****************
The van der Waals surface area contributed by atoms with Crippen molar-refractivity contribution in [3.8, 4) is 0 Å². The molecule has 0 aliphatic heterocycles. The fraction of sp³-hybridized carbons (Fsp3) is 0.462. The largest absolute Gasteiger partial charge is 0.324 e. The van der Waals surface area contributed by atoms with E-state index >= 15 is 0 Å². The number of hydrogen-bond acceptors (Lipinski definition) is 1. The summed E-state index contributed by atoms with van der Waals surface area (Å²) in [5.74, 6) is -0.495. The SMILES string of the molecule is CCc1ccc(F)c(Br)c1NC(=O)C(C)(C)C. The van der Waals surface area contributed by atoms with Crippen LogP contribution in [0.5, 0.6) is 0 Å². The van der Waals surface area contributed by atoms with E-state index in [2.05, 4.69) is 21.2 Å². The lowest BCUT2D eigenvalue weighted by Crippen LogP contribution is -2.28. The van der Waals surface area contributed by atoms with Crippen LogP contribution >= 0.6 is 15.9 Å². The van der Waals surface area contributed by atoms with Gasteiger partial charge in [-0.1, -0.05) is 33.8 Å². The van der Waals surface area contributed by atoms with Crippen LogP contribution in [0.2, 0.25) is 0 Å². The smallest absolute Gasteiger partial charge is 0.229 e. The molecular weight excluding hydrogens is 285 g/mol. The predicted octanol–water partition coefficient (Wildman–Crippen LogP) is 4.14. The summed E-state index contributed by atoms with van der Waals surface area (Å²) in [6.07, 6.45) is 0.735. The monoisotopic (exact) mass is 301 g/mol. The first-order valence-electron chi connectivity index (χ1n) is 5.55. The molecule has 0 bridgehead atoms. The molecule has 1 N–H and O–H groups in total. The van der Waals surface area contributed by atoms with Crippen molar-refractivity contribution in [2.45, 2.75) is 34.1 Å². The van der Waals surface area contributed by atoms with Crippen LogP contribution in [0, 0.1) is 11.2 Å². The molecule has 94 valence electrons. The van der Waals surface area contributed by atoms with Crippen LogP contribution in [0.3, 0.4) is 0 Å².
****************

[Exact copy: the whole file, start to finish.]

The van der Waals surface area contributed by atoms with Crippen molar-refractivity contribution in [3.8, 4) is 0 Å². The molecule has 0 aliphatic heterocycles. The fraction of sp³-hybridized carbons (Fsp3) is 0.462. The largest absolute Gasteiger partial charge is 0.324 e. The van der Waals surface area contributed by atoms with E-state index >= 15 is 0 Å². The number of hydrogen-bond acceptors (Lipinski definition) is 1. The summed E-state index contributed by atoms with van der Waals surface area (Å²) in [5.74, 6) is -0.495. The SMILES string of the molecule is CCc1ccc(F)c(Br)c1NC(=O)C(C)(C)C. The van der Waals surface area contributed by atoms with Crippen LogP contribution in [0.5, 0.6) is 0 Å². The van der Waals surface area contributed by atoms with E-state index in [2.05, 4.69) is 21.2 Å². The lowest BCUT2D eigenvalue weighted by Crippen LogP contribution is -2.28. The van der Waals surface area contributed by atoms with Crippen LogP contribution >= 0.6 is 15.9 Å². The van der Waals surface area contributed by atoms with Gasteiger partial charge in [-0.1, -0.05) is 33.8 Å². The van der Waals surface area contributed by atoms with Crippen LogP contribution in [0.2, 0.25) is 0 Å². The smallest absolute Gasteiger partial charge is 0.229 e. The molecular weight excluding hydrogens is 285 g/mol. The predicted octanol–water partition coefficient (Wildman–Crippen LogP) is 4.14. The summed E-state index contributed by atoms with van der Waals surface area (Å²) in [6.07, 6.45) is 0.735. The monoisotopic (exact) mass is 301 g/mol. The first-order valence-electron chi connectivity index (χ1n) is 5.55. The molecule has 0 bridgehead atoms. The molecule has 1 N–H and O–H groups in total. The van der Waals surface area contributed by atoms with Crippen molar-refractivity contribution in [2.45, 2.75) is 34.1 Å². The van der Waals surface area contributed by atoms with Crippen LogP contribution in [0, 0.1) is 11.2 Å². The molecule has 94 valence electrons. The van der Waals surface area contributed by atoms with Crippen LogP contribution in [0.3, 0.4) is 0 Å².